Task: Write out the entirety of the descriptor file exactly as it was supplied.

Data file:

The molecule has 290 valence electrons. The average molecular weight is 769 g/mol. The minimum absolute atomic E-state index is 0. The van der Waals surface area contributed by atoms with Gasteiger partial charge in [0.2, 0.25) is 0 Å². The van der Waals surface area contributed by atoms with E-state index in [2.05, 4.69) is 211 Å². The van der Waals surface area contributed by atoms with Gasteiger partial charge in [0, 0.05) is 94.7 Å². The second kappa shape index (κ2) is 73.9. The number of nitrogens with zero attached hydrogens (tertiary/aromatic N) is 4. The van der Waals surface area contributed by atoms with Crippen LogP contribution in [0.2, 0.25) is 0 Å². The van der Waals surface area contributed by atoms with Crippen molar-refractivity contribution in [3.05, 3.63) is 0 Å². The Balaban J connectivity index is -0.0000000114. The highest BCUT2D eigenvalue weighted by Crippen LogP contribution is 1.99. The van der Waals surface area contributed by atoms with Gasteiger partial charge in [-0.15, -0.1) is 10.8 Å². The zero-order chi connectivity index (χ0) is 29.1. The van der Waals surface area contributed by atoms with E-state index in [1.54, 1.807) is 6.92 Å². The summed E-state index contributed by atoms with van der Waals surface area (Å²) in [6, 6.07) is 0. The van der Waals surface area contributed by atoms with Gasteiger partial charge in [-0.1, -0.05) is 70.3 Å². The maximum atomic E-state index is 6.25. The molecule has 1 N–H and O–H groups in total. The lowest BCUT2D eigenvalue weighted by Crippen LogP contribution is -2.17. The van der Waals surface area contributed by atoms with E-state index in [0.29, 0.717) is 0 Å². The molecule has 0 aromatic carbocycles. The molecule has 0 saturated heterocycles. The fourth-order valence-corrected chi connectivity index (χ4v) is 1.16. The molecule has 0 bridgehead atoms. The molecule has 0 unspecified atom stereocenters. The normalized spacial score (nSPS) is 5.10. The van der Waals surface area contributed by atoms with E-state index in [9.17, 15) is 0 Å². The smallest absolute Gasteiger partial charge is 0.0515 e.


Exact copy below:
The molecule has 290 valence electrons. The average molecular weight is 769 g/mol. The minimum absolute atomic E-state index is 0. The van der Waals surface area contributed by atoms with Gasteiger partial charge in [0.2, 0.25) is 0 Å². The van der Waals surface area contributed by atoms with E-state index in [2.05, 4.69) is 211 Å². The van der Waals surface area contributed by atoms with Gasteiger partial charge in [0, 0.05) is 94.7 Å². The second kappa shape index (κ2) is 73.9. The number of nitrogens with zero attached hydrogens (tertiary/aromatic N) is 4. The van der Waals surface area contributed by atoms with Crippen LogP contribution in [0.2, 0.25) is 0 Å². The van der Waals surface area contributed by atoms with Crippen molar-refractivity contribution in [3.05, 3.63) is 0 Å². The Balaban J connectivity index is -0.0000000114. The highest BCUT2D eigenvalue weighted by Crippen LogP contribution is 1.99. The van der Waals surface area contributed by atoms with Gasteiger partial charge in [-0.15, -0.1) is 10.8 Å². The zero-order chi connectivity index (χ0) is 29.1. The van der Waals surface area contributed by atoms with E-state index in [1.54, 1.807) is 6.92 Å². The summed E-state index contributed by atoms with van der Waals surface area (Å²) in [6, 6.07) is 0. The van der Waals surface area contributed by atoms with Gasteiger partial charge in [-0.1, -0.05) is 70.3 Å². The maximum atomic E-state index is 6.25. The molecule has 1 N–H and O–H groups in total. The lowest BCUT2D eigenvalue weighted by Crippen LogP contribution is -2.17. The van der Waals surface area contributed by atoms with E-state index in [0.29, 0.717) is 0 Å². The molecule has 0 aromatic carbocycles. The molecule has 0 saturated heterocycles. The fourth-order valence-corrected chi connectivity index (χ4v) is 1.16. The molecule has 0 bridgehead atoms. The molecule has 0 unspecified atom stereocenters. The normalized spacial score (nSPS) is 5.10. The van der Waals surface area contributed by atoms with E-state index in [9.17, 15) is 0 Å². The smallest absolute Gasteiger partial charge is 0.0515 e.